So you still want to make sure that the page is matching the search intent behind the keyword, but also the content type. So if the top 10 results are all blog articles, you might want to try to do a blog article instead of a landing page, a case study, or things like that. You want to try and mimic what is already ranking, try to do it better, and maybe with a different angle to try and stand out. Those are the two things that you should be paying attention to from a non-page standpoint, search intent, content type, but also content quality. We typically do a quick SEO audit with tools like Surfer SEO to make sure that the page has all of the correct optimizations, from an on-page standpoint, the keywords, but also internal linking, and things like that. So once you have all of these covered, then you know that you can focus specifically on the backlinks.
D: Let’s move on to step number two, which is to know what kind of promotion channels/type to choose for each page.
2. Know what promotion channels to choose for each page
A: Once you have this list of all of the pages that are doing well, then they maybe could just use a couple of extra backlinks, some extra distribution. Then what we typically do is research the audience. Let’s say you have ten blog articles, five landing pages, and three case studies. For each different page type, we want to know for your industry, what types of channels are working best for the different types of content. Then what we do is we have a look at the competition, what they’re doing, what kind of response they’re getting for the blog articles, what kind of communities they’re going to share the case studies, and things like that.
Once we have all that data, then we know which channels we should maybe be prioritizing for the different content types. For example, if you want to get brand awareness, maybe social media is better for that. Or you could do influencer marketing, content syndication, or video marketing. On the other hand, maybe instead of looking for lead generation, you should look more into things like email marketing, paid search, paid social ads, or more outreach link building. Something that we do is we specialize in trying to push the pages that are ranking well with some high-quality backlinks all the way to page one. But the thing that is also very important to keep in mind when you do that is you only want to promote the pages that have some business potential as I mentioned before.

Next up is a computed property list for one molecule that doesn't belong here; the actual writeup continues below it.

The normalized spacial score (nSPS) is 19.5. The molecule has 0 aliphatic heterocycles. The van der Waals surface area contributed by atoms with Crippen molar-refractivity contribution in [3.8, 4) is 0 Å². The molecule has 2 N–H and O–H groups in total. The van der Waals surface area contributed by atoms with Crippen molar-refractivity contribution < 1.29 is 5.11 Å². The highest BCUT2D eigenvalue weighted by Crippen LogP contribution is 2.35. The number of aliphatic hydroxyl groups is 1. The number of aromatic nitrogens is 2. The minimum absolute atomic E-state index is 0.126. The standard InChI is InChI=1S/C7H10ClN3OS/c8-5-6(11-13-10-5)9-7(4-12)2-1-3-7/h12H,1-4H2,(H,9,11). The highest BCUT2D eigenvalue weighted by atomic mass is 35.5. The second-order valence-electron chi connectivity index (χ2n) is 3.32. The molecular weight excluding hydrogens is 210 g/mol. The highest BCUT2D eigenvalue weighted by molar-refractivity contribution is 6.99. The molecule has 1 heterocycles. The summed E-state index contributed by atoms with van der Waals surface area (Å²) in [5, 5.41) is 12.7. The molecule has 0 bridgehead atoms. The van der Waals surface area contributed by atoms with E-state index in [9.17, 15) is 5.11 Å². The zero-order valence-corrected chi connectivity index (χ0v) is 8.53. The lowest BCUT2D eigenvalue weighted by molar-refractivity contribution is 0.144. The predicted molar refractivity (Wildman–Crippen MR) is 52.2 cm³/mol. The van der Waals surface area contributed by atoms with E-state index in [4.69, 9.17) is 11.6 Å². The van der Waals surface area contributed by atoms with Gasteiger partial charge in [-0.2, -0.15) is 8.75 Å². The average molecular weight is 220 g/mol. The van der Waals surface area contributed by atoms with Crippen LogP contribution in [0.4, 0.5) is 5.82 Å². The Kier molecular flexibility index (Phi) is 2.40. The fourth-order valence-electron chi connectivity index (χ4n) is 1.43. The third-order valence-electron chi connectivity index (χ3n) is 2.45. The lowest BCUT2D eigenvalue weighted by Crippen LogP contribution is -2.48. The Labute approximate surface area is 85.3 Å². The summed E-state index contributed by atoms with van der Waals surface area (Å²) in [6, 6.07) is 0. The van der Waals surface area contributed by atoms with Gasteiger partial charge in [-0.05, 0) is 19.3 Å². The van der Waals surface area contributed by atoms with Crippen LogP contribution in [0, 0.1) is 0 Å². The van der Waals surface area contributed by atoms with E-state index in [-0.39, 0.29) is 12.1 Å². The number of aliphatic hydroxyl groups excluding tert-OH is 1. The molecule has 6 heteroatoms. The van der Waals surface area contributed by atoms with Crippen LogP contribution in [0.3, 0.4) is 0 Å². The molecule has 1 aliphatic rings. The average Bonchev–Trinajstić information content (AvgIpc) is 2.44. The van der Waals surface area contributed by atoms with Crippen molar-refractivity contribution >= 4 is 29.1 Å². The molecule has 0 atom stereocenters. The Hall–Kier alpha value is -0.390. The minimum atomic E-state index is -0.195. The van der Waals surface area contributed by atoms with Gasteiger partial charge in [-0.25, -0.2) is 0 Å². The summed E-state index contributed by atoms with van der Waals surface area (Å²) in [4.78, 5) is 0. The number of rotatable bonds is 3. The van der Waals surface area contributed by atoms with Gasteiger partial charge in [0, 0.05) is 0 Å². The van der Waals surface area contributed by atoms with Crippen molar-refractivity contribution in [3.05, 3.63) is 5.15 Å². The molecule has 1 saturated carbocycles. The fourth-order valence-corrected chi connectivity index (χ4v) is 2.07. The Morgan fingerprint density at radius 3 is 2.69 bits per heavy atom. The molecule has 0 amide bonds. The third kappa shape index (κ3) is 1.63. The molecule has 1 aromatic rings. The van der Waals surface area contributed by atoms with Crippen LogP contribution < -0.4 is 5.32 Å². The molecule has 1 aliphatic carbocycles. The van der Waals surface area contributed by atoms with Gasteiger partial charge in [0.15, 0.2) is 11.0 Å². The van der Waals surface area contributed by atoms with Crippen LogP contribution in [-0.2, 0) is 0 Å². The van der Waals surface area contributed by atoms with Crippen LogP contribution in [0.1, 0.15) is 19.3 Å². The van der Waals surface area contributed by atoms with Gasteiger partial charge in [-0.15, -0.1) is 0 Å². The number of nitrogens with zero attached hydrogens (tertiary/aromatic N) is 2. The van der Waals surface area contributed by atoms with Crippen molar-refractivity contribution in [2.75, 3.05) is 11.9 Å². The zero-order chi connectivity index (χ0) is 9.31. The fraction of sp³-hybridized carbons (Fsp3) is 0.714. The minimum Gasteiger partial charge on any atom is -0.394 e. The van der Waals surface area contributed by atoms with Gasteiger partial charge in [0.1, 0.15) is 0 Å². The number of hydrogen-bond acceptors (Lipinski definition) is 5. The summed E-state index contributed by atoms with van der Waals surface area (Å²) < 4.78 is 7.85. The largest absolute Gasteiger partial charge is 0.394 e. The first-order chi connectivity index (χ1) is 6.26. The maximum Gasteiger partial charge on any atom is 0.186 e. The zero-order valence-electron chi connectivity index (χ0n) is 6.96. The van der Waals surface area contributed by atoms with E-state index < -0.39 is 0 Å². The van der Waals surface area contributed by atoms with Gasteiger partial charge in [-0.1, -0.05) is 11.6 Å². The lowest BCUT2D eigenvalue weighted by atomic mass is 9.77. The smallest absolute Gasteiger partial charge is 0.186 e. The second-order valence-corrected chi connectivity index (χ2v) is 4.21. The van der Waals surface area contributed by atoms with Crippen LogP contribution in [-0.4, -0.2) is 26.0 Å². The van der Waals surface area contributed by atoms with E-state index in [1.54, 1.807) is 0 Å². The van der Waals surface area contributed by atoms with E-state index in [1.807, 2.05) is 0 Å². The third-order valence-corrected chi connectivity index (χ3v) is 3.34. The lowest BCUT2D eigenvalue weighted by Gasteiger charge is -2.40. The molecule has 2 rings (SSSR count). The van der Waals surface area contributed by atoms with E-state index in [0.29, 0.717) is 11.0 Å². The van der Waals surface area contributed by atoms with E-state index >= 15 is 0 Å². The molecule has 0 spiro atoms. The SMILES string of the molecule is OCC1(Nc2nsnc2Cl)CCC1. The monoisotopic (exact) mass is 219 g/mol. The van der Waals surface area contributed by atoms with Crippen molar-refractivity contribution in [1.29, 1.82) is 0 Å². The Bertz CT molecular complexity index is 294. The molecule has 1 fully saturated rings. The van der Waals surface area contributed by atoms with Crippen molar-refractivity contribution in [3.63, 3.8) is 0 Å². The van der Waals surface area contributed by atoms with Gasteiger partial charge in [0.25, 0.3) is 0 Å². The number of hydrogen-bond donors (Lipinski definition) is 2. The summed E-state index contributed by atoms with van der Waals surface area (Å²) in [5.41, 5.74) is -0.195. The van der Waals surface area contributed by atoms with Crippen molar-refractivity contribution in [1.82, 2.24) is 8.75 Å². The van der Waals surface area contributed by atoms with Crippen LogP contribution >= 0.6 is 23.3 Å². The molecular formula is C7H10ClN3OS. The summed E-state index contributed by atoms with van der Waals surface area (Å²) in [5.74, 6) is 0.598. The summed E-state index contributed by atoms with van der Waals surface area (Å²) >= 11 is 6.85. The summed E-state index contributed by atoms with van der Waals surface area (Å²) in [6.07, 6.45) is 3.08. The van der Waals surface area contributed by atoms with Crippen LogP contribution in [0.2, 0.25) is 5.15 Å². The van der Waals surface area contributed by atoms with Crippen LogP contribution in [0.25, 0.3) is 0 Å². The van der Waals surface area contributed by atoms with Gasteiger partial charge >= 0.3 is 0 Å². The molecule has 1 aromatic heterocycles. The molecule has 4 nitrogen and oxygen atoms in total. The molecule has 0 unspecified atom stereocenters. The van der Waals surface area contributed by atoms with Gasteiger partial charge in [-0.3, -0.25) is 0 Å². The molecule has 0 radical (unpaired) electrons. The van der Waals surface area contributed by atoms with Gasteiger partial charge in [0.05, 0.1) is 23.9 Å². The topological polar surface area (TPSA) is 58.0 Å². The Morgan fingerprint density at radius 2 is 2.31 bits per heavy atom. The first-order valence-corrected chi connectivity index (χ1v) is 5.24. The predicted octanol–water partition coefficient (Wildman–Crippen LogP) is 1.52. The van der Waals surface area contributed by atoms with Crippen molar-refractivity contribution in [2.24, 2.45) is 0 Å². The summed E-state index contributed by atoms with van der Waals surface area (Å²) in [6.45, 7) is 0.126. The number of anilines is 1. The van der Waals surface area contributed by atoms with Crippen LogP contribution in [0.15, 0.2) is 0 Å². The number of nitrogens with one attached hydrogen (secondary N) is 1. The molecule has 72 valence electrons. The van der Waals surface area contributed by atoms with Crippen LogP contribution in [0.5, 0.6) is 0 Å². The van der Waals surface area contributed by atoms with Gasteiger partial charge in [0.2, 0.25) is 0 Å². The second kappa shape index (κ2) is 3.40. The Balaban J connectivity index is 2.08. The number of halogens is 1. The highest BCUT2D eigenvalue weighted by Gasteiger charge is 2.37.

D: You said high-quality backlinks a few times so what is your definition of what a high-quality backlink looks like nowadays?
A: For us, it’s all about relevancy, but also traffic. You want links from websites that are relevant but also have traffic. But you also want to think centrally on the page level and not only on the domain level. You want links from pages that are relevant, that are ranking, but also bringing in traffic. Those two things can give you the SEO boost that you’re looking for. But it can also bring in referral traffic, which is also good to make sales. For the SaaS clients that we work with, these typically look like list articles like top 10 tools for this or top 10 tools for that. If we can get a client placed in one of these articles that ranks on page one, that maybe could bring in some referral traffic as well as the SEO benefit for the link.
D: And step number three is to implement a content promotion process and system.
3. Implement a content promotion system
A: Once you have the shortlist, you know the pages that you want to promote and the channels that you need to use to promote these pages, which can be link outreach, but it can also be content distribution or content repurposing, turning blogs into videos, and things like that. Once you know all of that it’s just a matter of first identifying the KPIs. Once you have the business goals, and you have the content that’s attached to those business goals, the number one thing that you need to do is establish how you’re going to measure that success. You want to know the type of metrics that you will be using to measure success.
Once you found those, then you need to optimize the content for the specific channel and for the specific distribution method that you will be using. If you’re doing link building, as I said, you want to make sure that the search intent, content type, and content quality are okay, so that the links are going to be more effective. If you’re doing content repurposing, you want to make sure that all the right things to get a block from a video are done. The same thing for podcasts, you want to make sure that you have all of the podcast directories to distribute your content on. You can do influencer marketing to spread the podcast out to more people, and so on.